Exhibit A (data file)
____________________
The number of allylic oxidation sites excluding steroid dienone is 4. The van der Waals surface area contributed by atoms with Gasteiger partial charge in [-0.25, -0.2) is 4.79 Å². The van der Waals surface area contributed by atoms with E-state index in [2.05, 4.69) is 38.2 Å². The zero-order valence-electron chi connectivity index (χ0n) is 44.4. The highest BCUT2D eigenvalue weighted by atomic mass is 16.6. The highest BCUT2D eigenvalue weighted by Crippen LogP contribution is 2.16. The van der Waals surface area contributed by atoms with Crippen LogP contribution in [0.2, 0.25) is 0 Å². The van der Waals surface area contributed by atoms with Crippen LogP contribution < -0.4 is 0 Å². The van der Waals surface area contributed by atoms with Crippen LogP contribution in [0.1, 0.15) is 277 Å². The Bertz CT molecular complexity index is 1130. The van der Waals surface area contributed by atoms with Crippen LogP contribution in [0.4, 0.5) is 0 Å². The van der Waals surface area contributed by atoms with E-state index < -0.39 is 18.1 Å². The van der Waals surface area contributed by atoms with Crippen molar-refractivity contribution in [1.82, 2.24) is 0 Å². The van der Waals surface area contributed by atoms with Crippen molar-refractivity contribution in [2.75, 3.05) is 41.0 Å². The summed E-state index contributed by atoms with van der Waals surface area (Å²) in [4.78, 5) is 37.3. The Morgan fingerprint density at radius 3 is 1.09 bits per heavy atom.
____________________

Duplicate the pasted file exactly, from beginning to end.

The number of allylic oxidation sites excluding steroid dienone is 4. The van der Waals surface area contributed by atoms with Gasteiger partial charge in [-0.25, -0.2) is 4.79 Å². The van der Waals surface area contributed by atoms with E-state index in [2.05, 4.69) is 38.2 Å². The zero-order valence-electron chi connectivity index (χ0n) is 44.4. The highest BCUT2D eigenvalue weighted by atomic mass is 16.6. The highest BCUT2D eigenvalue weighted by Crippen LogP contribution is 2.16. The van der Waals surface area contributed by atoms with Crippen LogP contribution in [0.2, 0.25) is 0 Å². The van der Waals surface area contributed by atoms with Crippen LogP contribution < -0.4 is 0 Å². The van der Waals surface area contributed by atoms with Crippen LogP contribution in [0.1, 0.15) is 277 Å². The Bertz CT molecular complexity index is 1130. The van der Waals surface area contributed by atoms with Crippen LogP contribution in [0.4, 0.5) is 0 Å². The van der Waals surface area contributed by atoms with E-state index < -0.39 is 18.1 Å². The van der Waals surface area contributed by atoms with Crippen molar-refractivity contribution in [1.82, 2.24) is 0 Å². The van der Waals surface area contributed by atoms with Crippen molar-refractivity contribution in [2.75, 3.05) is 41.0 Å². The summed E-state index contributed by atoms with van der Waals surface area (Å²) in [4.78, 5) is 37.3. The Morgan fingerprint density at radius 3 is 1.09 bits per heavy atom.